Breast cancer screening is still a controversial area and the Canadian Task Force on Preventative Health Care has just updated its current recommendations: For women 40 to 49, no routine mammograms and physical examination is recommended unless the patient has a strong wish to do so and/or strong family history. The risk of false-positive is quite high and this emotionally charged topic can lead to further tests, biopsies, surgeries, and, frankly, heartache and stress. In women 50 to 69, it is currently recommended that screening mammography be done every two to three years. The breast self-exam or even clinical breast exam by a physician has limited use as a screening tool. It is useful to know your own breast tissue and watch for changes in the texture and colour over time, but anything unusual is going to be picked up earlier with a mammogram starting at age 50. For women with higher risk factors, such as known family history, Ashkenazi Jewish heritage, longer exposures to estrogen via early menarche/late menopause, use of HRT, and genetic BRCA1 and BRCA2, mammograms could be considered at an even earlier age.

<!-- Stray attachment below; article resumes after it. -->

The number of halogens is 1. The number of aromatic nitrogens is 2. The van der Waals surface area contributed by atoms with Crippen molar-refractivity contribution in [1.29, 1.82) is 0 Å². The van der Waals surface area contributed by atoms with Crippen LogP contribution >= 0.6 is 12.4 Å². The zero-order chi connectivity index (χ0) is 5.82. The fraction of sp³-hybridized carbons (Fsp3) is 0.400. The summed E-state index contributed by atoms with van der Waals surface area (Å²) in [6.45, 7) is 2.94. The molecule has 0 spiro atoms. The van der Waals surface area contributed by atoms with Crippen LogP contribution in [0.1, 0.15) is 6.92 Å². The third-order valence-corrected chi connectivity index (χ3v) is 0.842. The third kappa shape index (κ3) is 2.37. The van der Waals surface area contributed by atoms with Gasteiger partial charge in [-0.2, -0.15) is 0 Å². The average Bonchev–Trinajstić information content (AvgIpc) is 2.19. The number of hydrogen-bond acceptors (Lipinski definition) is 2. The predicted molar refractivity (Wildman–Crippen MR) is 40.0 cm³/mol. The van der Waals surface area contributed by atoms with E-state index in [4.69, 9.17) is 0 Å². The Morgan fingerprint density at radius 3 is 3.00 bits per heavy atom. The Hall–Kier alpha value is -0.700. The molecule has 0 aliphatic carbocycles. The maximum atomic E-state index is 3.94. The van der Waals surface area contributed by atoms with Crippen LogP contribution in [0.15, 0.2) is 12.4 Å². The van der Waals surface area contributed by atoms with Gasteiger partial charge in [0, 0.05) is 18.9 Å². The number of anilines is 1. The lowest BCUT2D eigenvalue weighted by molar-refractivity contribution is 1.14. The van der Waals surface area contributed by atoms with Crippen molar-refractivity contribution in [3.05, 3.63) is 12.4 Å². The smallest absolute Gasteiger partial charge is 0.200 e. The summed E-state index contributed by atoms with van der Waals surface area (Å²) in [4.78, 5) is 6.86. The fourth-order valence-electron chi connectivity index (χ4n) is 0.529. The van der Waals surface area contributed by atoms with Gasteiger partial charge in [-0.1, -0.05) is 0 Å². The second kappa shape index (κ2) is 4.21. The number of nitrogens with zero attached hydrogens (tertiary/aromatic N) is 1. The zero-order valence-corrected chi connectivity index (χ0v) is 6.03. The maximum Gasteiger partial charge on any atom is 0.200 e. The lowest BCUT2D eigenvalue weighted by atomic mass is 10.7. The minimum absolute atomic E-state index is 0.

Cervical cancers are still picked up with the Pap smear, which looks at cells scraped from the cervix for pre-cancerous changes. These are suggested at every three years in ages 25 to 69 but more often if there has been HPV present, a very common virus that triggers cancers, especially cervical. The new HPV-DNA test can be added in at some point at any age but this is not currently covered by provincial health plans. It can further streamline how often you need to get the Pap test.
There is no routine reliable screening test for ovarian or fallopian tube cancer and it’s been traditionally lumped into the reason for the yearly pelvic exam. Good news though: the routine use of pelvic exams in asymptomatic non-pregnant women is not currently recommended. There is no reliable use of the blood test CA-125 as an initial screening for gynecologic or other cancers but it can be used as a marker for those already diagnosed whether they are responding to treatments.
Colon cancer is not generally screened for until age 50 unless you have a first-degree family member, such as a parent or sibling, who had colon cancer at an early age. If so, you should start screening for that 10 years before that family member presented; the best test is the colonoscopy versus the fecal occult blood test (FOBT). The FOBT, or, poop-on-a-stick test, needs to be done every two years but has a high incidence of error. On the other hand, the colonoscopy requires more resources and has long wait times but it is more thorough and only needs to be done every 10 years for the average person.
Lung cancer should be screened for in smokers age 50 or more, who smoked for more than 30 years, and who are currently smoking or quit less than 15 years ago. This is done with low-dose CT scans, and routine chest X-rays are not useful unless there are other symptoms present.